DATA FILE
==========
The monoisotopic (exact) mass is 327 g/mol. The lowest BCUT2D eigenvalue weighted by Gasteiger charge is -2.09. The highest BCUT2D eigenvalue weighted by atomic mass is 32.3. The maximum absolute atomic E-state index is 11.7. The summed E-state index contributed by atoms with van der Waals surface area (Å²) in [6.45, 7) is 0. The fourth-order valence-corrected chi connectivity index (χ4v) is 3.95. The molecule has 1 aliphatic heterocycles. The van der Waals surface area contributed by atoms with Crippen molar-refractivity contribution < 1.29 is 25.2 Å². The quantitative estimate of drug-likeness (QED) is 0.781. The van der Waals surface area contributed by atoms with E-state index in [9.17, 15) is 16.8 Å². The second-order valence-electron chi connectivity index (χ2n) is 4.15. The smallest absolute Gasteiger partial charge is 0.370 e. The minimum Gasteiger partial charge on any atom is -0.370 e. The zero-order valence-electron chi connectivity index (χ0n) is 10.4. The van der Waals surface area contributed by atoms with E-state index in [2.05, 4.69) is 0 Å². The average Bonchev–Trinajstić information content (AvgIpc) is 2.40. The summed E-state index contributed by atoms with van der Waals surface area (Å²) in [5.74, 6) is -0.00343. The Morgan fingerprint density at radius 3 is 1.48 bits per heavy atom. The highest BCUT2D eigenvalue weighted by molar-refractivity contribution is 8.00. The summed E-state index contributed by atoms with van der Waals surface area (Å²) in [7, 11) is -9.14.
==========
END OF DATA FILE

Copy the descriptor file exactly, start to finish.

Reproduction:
The monoisotopic (exact) mass is 327 g/mol. The lowest BCUT2D eigenvalue weighted by Gasteiger charge is -2.09. The highest BCUT2D eigenvalue weighted by atomic mass is 32.3. The maximum absolute atomic E-state index is 11.7. The summed E-state index contributed by atoms with van der Waals surface area (Å²) in [6.45, 7) is 0. The fourth-order valence-corrected chi connectivity index (χ4v) is 3.95. The molecule has 1 aliphatic heterocycles. The van der Waals surface area contributed by atoms with Crippen molar-refractivity contribution < 1.29 is 25.2 Å². The quantitative estimate of drug-likeness (QED) is 0.781. The van der Waals surface area contributed by atoms with E-state index in [9.17, 15) is 16.8 Å². The second-order valence-electron chi connectivity index (χ2n) is 4.15. The smallest absolute Gasteiger partial charge is 0.370 e. The minimum Gasteiger partial charge on any atom is -0.370 e. The zero-order valence-electron chi connectivity index (χ0n) is 10.4. The van der Waals surface area contributed by atoms with E-state index in [2.05, 4.69) is 0 Å². The average Bonchev–Trinajstić information content (AvgIpc) is 2.40. The summed E-state index contributed by atoms with van der Waals surface area (Å²) in [5.74, 6) is -0.00343. The Morgan fingerprint density at radius 3 is 1.48 bits per heavy atom. The highest BCUT2D eigenvalue weighted by molar-refractivity contribution is 8.00. The summed E-state index contributed by atoms with van der Waals surface area (Å²) in [7, 11) is -9.14.